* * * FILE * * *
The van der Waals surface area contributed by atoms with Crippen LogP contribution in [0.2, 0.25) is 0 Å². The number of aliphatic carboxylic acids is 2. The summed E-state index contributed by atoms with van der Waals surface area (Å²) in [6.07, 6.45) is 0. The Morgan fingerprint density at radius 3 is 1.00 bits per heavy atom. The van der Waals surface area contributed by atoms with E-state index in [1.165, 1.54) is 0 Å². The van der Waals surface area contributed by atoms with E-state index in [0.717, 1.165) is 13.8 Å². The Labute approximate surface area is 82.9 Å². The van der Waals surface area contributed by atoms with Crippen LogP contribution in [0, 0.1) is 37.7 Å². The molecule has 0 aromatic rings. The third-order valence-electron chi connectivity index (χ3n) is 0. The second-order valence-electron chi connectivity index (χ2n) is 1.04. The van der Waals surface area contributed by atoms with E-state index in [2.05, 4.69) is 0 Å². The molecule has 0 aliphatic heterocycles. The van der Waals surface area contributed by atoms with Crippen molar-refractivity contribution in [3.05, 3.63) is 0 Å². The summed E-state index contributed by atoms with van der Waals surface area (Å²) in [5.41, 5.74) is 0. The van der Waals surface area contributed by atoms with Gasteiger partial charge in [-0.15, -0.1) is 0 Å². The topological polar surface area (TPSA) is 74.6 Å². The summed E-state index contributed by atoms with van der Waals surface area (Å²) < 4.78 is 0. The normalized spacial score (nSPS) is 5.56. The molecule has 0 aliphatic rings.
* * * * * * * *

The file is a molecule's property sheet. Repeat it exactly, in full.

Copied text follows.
The van der Waals surface area contributed by atoms with Crippen LogP contribution in [0.2, 0.25) is 0 Å². The number of aliphatic carboxylic acids is 2. The summed E-state index contributed by atoms with van der Waals surface area (Å²) in [6.07, 6.45) is 0. The Morgan fingerprint density at radius 3 is 1.00 bits per heavy atom. The van der Waals surface area contributed by atoms with E-state index in [1.165, 1.54) is 0 Å². The van der Waals surface area contributed by atoms with E-state index in [0.717, 1.165) is 13.8 Å². The Labute approximate surface area is 82.9 Å². The van der Waals surface area contributed by atoms with Crippen LogP contribution in [0, 0.1) is 37.7 Å². The molecule has 0 aromatic rings. The third-order valence-electron chi connectivity index (χ3n) is 0. The second-order valence-electron chi connectivity index (χ2n) is 1.04. The van der Waals surface area contributed by atoms with E-state index in [2.05, 4.69) is 0 Å². The molecule has 0 aliphatic heterocycles. The van der Waals surface area contributed by atoms with Crippen molar-refractivity contribution in [3.05, 3.63) is 0 Å². The summed E-state index contributed by atoms with van der Waals surface area (Å²) in [5.41, 5.74) is 0. The van der Waals surface area contributed by atoms with Gasteiger partial charge in [-0.15, -0.1) is 0 Å². The topological polar surface area (TPSA) is 74.6 Å². The summed E-state index contributed by atoms with van der Waals surface area (Å²) < 4.78 is 0. The normalized spacial score (nSPS) is 5.56. The molecule has 0 aliphatic rings.